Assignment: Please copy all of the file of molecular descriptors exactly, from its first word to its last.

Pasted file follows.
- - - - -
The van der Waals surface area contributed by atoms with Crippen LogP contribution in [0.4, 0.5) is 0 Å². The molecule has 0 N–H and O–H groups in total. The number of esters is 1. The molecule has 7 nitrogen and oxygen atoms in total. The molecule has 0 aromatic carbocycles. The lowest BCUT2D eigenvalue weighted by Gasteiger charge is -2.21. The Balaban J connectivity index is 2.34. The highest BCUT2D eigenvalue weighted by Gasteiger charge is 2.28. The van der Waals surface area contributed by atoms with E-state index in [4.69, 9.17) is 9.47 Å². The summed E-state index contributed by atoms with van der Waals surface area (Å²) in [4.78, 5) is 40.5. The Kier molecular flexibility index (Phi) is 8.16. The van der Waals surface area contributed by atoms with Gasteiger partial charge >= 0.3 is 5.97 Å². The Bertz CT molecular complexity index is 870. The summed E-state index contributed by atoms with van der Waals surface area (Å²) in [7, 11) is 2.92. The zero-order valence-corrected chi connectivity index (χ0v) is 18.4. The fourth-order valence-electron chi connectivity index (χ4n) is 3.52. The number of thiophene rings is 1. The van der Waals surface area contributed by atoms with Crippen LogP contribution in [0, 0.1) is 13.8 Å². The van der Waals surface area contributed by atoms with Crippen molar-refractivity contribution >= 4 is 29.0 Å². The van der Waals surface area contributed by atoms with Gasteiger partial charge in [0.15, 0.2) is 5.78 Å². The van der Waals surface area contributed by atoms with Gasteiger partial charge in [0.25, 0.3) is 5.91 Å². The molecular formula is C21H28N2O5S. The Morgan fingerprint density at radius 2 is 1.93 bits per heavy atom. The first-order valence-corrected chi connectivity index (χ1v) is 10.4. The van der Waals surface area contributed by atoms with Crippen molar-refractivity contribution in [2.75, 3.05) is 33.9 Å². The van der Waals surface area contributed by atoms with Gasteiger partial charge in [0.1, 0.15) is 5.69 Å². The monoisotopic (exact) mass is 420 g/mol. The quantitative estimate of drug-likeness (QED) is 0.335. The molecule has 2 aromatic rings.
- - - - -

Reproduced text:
The van der Waals surface area contributed by atoms with Crippen LogP contribution in [0.4, 0.5) is 0 Å². The molecule has 0 N–H and O–H groups in total. The number of esters is 1. The molecule has 7 nitrogen and oxygen atoms in total. The molecule has 0 aromatic carbocycles. The lowest BCUT2D eigenvalue weighted by Gasteiger charge is -2.21. The Balaban J connectivity index is 2.34. The highest BCUT2D eigenvalue weighted by Gasteiger charge is 2.28. The van der Waals surface area contributed by atoms with E-state index in [4.69, 9.17) is 9.47 Å². The summed E-state index contributed by atoms with van der Waals surface area (Å²) in [4.78, 5) is 40.5. The Kier molecular flexibility index (Phi) is 8.16. The van der Waals surface area contributed by atoms with Gasteiger partial charge >= 0.3 is 5.97 Å². The Bertz CT molecular complexity index is 870. The summed E-state index contributed by atoms with van der Waals surface area (Å²) in [7, 11) is 2.92. The zero-order valence-corrected chi connectivity index (χ0v) is 18.4. The fourth-order valence-electron chi connectivity index (χ4n) is 3.52. The number of thiophene rings is 1. The van der Waals surface area contributed by atoms with Crippen LogP contribution in [0, 0.1) is 13.8 Å². The van der Waals surface area contributed by atoms with Crippen molar-refractivity contribution >= 4 is 29.0 Å². The van der Waals surface area contributed by atoms with Gasteiger partial charge in [0.15, 0.2) is 5.78 Å². The van der Waals surface area contributed by atoms with Gasteiger partial charge in [0.25, 0.3) is 5.91 Å². The molecular formula is C21H28N2O5S. The Morgan fingerprint density at radius 2 is 1.93 bits per heavy atom. The first-order valence-corrected chi connectivity index (χ1v) is 10.4. The van der Waals surface area contributed by atoms with Crippen molar-refractivity contribution in [2.75, 3.05) is 33.9 Å². The van der Waals surface area contributed by atoms with Gasteiger partial charge in [0.1, 0.15) is 5.69 Å². The monoisotopic (exact) mass is 420 g/mol. The quantitative estimate of drug-likeness (QED) is 0.335. The molecule has 2 aromatic rings.